Scientific advances have made a blood trail speak for itself
Maëlys: how scientific progress made a microscopic trace of blood talk
FRANCE 3 : 09.12.2019
They escaped the meticulous cleaning of Nordahl Lelandais. Then, at first, from the attention of the investigators. It is micro traces of blood, discovered under floor mats, in the trunk of the Audi A3 of the suspect of the homicide of Maëlys de Araujo, which allowed to confound him and to extract a confession.
In the last ten years, science has made spectacular progress in making tiny bloodstains speak for themselves. “In 2000, a trace of half a centimetre was needed to identify a victim, but today it can be done when the traces are not visible to the human eye,” explains Colonel Patrick Touron, the director of the Gendarmerie’s criminal research institute (IRCGN).
Nylon instead of cotton
For a criminal, it is becoming increasingly difficult to remove evidence. “The blade of a knife may have been carefully cleaned, and by taking the object apart, we can find traces inside the handle that will be useful, even if there is not much left. Or in the case,” says Marie-Gaëlle Le Pajolec, co-director of the Institut Génétique Nantes Atlantique (IGNA).
Over the past ten years, the whole chain leading to the identification of victims from their blood has evolved, starting with the detection of blood cells. “Blood developers such as Bluestar allow us to find invisible traces. There are also devices that trigger lights at particular wavelengths,” continues Marie-Gaëlle Le Pajolec. These are the kind of tools that were used to find the micro traces of Maëlys’ blood.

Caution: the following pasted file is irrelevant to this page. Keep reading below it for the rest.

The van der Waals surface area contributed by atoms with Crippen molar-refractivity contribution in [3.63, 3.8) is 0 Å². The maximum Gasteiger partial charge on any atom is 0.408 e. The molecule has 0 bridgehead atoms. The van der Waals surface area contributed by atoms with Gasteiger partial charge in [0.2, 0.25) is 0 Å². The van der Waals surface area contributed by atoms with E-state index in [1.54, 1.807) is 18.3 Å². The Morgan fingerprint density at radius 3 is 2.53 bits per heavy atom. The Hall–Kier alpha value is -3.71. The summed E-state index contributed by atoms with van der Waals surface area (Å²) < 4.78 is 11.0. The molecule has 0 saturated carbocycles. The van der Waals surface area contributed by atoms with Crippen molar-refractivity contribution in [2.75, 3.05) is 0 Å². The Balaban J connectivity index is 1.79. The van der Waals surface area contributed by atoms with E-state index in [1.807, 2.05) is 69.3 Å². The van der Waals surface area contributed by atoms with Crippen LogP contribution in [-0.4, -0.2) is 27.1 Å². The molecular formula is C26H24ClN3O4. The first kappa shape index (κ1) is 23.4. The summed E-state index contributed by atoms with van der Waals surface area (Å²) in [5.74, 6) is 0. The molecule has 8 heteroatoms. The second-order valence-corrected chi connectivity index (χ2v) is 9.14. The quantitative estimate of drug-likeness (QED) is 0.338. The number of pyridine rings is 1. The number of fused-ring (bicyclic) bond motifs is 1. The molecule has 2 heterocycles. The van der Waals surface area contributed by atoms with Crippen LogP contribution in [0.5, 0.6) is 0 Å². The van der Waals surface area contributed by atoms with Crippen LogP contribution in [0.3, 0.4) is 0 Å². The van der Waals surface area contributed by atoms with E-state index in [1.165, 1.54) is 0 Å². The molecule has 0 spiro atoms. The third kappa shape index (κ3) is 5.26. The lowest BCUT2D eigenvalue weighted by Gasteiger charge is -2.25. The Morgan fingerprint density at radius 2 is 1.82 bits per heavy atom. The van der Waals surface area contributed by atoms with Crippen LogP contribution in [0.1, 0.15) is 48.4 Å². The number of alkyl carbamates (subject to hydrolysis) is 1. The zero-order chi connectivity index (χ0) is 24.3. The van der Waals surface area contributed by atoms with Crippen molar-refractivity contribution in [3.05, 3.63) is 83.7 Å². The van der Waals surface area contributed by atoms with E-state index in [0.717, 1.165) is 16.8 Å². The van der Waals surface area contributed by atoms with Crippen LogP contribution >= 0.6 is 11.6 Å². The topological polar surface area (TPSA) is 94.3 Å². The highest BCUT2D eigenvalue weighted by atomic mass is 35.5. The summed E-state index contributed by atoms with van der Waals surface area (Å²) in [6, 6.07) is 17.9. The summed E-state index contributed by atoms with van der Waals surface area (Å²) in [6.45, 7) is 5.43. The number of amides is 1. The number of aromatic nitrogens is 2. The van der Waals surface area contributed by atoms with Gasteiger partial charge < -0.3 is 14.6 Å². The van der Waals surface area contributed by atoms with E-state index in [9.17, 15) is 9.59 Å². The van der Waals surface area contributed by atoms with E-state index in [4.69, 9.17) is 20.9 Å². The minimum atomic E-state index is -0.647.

The next step, sampling, has also been perfected. “We used to use swabs with cotton stems where moulds could grow. Today, we use swabs with nylon stems that dry much faster,” adds the IGNA expert.
Study the projections
Extracting DNA from the cells and duplicating it for investigative purposes (‘amplifying’ it in scientific language) is also made easier. “Blood is a very rich material in DNA. From very small traces, it is now possible to obtain fingerprints. For DNA extraction, we have much more efficient kits than ten years ago,” says Marie-Gaëlle Le Pajolec. This stage, which used to take a week, now only takes a few hours…
Investigators can also count on the experts in morpho-analysis of blood traces from three French centres, including the IRCGN and the IGNA. This discipline, developed in France since the end of the 1990s, makes it possible to develop scenarios based on blood projections: was the victim hit? Were there several protagonists? As in the case of Maëlys, the size, shape and distribution of each drop of blood are carefully examined.